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Bob has a black-box, with the label "V-Wade", which he has been promised prepares a qubit which he would like to know the state of. He asks Alice, who happens also to be an experimental physicist, to determine the state of his qubit. Alice reports $\sigma$ but Bob would like to know her honest opinion $\rho$ for the state of the qubit. To ensure her honesty, Bob performs a measurement $\{E_i\}$ and will pay Alice $R(q_i)$ if he obtains outcome $E_i$, where $q_i={\rm Tr}(\sigma E_i)$. Denote the honest probabilities of Alice by $p_i={\rm Tr}(\rho E_i)$. Then her honesty is ensured if $$ \sum_i p_i R(p_i)\leq\sum_i p_i R(q_i). $$ The Aczel-Pfanzagl theorem holds and thus $R(p)=C\log p + B$. Thus, Alice's expected loss is (up to a constant $C$) $$ \sum_i p_i(\log{p_i}-\log{q_i})=\sum_i {\rm Tr}(\rho E_i)\log\left[\frac{{\rm Tr}(\rho E_i)}{{\rm Tr}(\sigma E_i)}\right]. $$ Blume-Kohout and Hayden showed that if Bob performs a measurement in the diagonal basis of Alice's reported state, then her expected loss is the quantum relative entropy $$ D(\rho\|\sigma)={\rm Tr}(\rho\log\rho)-{\rm Tr}(\rho\log\sigma). $$ Clearly in this example Alice is constrained to be honest since the minimum of $D(\rho\|\sigma)$ is uniquely obtained at $\sigma$. This is not true for any measurement Bob can make (take the trivial measurement for example). So, we naturally have the question: which measurements can Bob make to ensure Alice's honesty? That is, which measurement schemes are characterized by $$ \sum_i {\rm Tr}(\rho E_i)\log\left[\frac{{\rm Tr}(\rho E_i)}{{\rm Tr}(\sigma E_i)}\right]=0\Leftrightarrow \sigma=\rho? $$

Note that $\{E_i\}$ can depend on $\sigma$ (what Alice reports) but not $\rho$ (her true beliefs).

Partial answer: Projective measurement in the eigenbasis of $\sigma$ $\Rightarrow$ yes, Blume-Kohout/Hayden showed that this is the unique scheme constraining Alice to be honest for a projective measurement.

Informationally complete $\Rightarrow$ yes, clearly this constrains Alice to be honest since the measurement will uniquely specify the state (moreover, the measurement can be chosen independent of $\sigma$).

Trivial measurement $\Rightarrow$ no, Alice can say whatever she wants without impunity.

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Trivially for any set of measurements $\{E_i\}$ where $\rho$ and $\sigma$ have equal expectation value for each $E_i$, $$\sum_i\mbox{Tr}(\rho E_i) \log \left[ \frac{\mbox{Tr}(\rho E_i)}{\mbox{Tr}(\sigma E_i)}\right] = \sum_i\mbox{Tr}(\rho E_i) \times 0 = 0.$$

Note that the log-sum inequality theorem says that $$\sum_i a_i \log\left(\frac{a_i}{b_i}\right) \leq \big(\sum_i a_i\big)\times \log \left(\big(\sum_i a_i\big)/\big(\sum_i b_i\big)\right),$$ with equality only if $\frac{a_i}{b_i}$ is constant for all $i$. This implies that $$\sum_i\mbox{Tr}(\rho E_i) \log \left[ \frac{\mbox{Tr}(\rho E_i)}{\mbox{Tr}(\sigma E_i)}\right] = 0$$ if and only if $\frac{\mbox{Tr}(\rho E_i)}{\mbox{Tr}(\sigma E_i)}$ is constant. Since the sum of the traces over $i$ is 1 for both density matrices this implies that you must have $\frac{\mbox{Tr}(\rho E_i)}{\mbox{Tr}(\sigma E_i)} = 1$.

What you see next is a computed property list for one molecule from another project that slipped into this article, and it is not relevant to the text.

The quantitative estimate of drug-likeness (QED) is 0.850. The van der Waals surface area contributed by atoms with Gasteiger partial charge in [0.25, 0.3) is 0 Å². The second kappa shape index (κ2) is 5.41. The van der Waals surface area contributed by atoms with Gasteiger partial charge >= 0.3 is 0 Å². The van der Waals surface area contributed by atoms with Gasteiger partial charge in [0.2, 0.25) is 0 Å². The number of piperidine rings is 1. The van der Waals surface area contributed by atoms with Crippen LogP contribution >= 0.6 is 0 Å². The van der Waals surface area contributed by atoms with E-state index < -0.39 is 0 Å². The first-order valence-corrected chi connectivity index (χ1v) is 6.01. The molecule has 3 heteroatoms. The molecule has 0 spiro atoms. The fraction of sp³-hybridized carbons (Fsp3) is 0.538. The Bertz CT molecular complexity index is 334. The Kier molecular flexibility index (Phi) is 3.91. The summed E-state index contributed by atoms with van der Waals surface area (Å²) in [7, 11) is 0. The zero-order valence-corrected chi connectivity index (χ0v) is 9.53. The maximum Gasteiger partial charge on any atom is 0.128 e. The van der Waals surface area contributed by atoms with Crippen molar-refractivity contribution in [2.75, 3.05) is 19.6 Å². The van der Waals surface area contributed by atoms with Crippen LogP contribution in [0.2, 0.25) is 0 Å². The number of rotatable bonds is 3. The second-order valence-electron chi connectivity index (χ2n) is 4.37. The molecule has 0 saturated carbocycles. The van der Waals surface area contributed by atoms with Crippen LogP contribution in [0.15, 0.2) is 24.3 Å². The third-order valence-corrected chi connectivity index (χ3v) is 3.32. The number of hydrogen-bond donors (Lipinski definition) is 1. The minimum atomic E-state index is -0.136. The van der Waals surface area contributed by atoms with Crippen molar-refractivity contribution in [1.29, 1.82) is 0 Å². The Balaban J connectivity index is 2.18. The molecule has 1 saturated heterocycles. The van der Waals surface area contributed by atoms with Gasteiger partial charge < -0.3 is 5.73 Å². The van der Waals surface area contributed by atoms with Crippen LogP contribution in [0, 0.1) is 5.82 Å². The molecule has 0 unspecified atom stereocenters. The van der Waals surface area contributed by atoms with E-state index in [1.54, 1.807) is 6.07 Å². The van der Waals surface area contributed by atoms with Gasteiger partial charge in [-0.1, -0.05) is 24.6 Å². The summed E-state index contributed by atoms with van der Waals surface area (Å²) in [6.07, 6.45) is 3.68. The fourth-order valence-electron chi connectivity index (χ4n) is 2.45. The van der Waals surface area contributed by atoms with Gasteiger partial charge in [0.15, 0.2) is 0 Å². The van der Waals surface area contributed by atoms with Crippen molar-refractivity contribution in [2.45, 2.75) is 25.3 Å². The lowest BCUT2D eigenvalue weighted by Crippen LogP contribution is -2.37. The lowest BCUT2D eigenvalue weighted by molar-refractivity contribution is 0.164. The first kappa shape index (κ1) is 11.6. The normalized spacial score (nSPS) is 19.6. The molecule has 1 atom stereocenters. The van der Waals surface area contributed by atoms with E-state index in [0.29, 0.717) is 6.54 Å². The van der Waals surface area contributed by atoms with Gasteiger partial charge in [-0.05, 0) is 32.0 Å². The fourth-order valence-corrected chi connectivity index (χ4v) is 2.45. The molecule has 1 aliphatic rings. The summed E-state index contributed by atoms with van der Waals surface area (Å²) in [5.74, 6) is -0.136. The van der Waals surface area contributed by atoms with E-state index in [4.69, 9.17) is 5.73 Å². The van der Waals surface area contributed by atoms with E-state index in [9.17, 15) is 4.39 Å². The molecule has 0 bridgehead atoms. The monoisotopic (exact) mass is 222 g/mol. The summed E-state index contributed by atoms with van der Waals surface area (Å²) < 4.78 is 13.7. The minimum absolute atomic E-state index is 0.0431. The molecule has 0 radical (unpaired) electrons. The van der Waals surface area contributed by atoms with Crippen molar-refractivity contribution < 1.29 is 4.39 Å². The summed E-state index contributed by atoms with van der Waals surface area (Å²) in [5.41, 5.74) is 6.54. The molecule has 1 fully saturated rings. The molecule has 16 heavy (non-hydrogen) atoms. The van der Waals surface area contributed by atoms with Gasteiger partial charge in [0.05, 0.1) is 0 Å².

If, however, the projections onto each subspace selected by $E_i$ aren't equal, then there exists some $i$ such that $\frac{\mbox{Tr}(\rho E_i)}{\mbox{Tr}(\sigma E_i)} \neq 1$.

Hence for Alice to have zero expected loss, then $\mbox{Tr}(\rho E_i) = \mbox{Tr}(\sigma E_i) ~~~\forall i$. If expectation value for each $E_i$ uniquely identifies a density matrix, then necessarily $\rho = \sigma$ if Alice has zero expected loss. A sufficient condition for this is when $E_i$ project onto $(\dim \mathcal{H})^2 -1$ linearly independent density matrices, where $\mathcal{H}$ is the Hilbert space of the system.

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Joe, your sufficient condition is that $\{E_i\}$ is informationally complete -- but we already knew that was sufficient and not necessary by the Blume-Kohout/Hayden result. So is there something more interesting that can be said about the condition Tr($\rho E_i$) = Tr($\sigma E_i$), for all $i$? –  Chris Ferrie Nov 15 '11 at 2:15
    
@ChrisFerrie: No, that is not the same as the sufficient condition I gave since I only required linear independence and not orthogonality and only for a sufficiently large subset of $\{E_i\}$, so it includes a bunch of weak measurements. However that was only an example. The necessary and sufficient condition is that all expectation values are the same. This includes a huge range of measurements, such as measuring a randomly chosen Pauli operator, which yields only a single bit of information. –  Joe Fitzsimons Nov 15 '11 at 4:00
    
Also, if you take any complete or over-complete basis for tomography you can make the measurements and make them arbitrarily weak, you still satisfy the criterion (though Alice's expected loss tends towards zero as the measurement tends towards the identity). –  Joe Fitzsimons Nov 15 '11 at 4:01
    
This argument is for the case where the set of measurements is fixed and independent of $\sigma$. If the scheme need only work for certain classes of $\sigma$ then this imposes correlations between entries in the density matrix which reduces the number of linearly independent measurement operators required to uniquely identify it. An example of this is where $\sigma = |+\rangle\langle +|$, where purity implies that the state has expectation value 0 for $Z$ and $Y$ measurements, and if $\mbox{Tr}(\rho X) = \mbox{Tr}(\sigma X)$ then $\mbox{Tr}(\rho Y) = \mbox{Tr}(\sigma Y)$, etc. –  Joe Fitzsimons Nov 15 '11 at 4:13
    
And hence you need only measure in the $X$ basis, even though this does not have sufficiently many linearly independent outcomes to uniquely identify an arbitrary density matrix. –  Joe Fitzsimons Nov 15 '11 at 4:14

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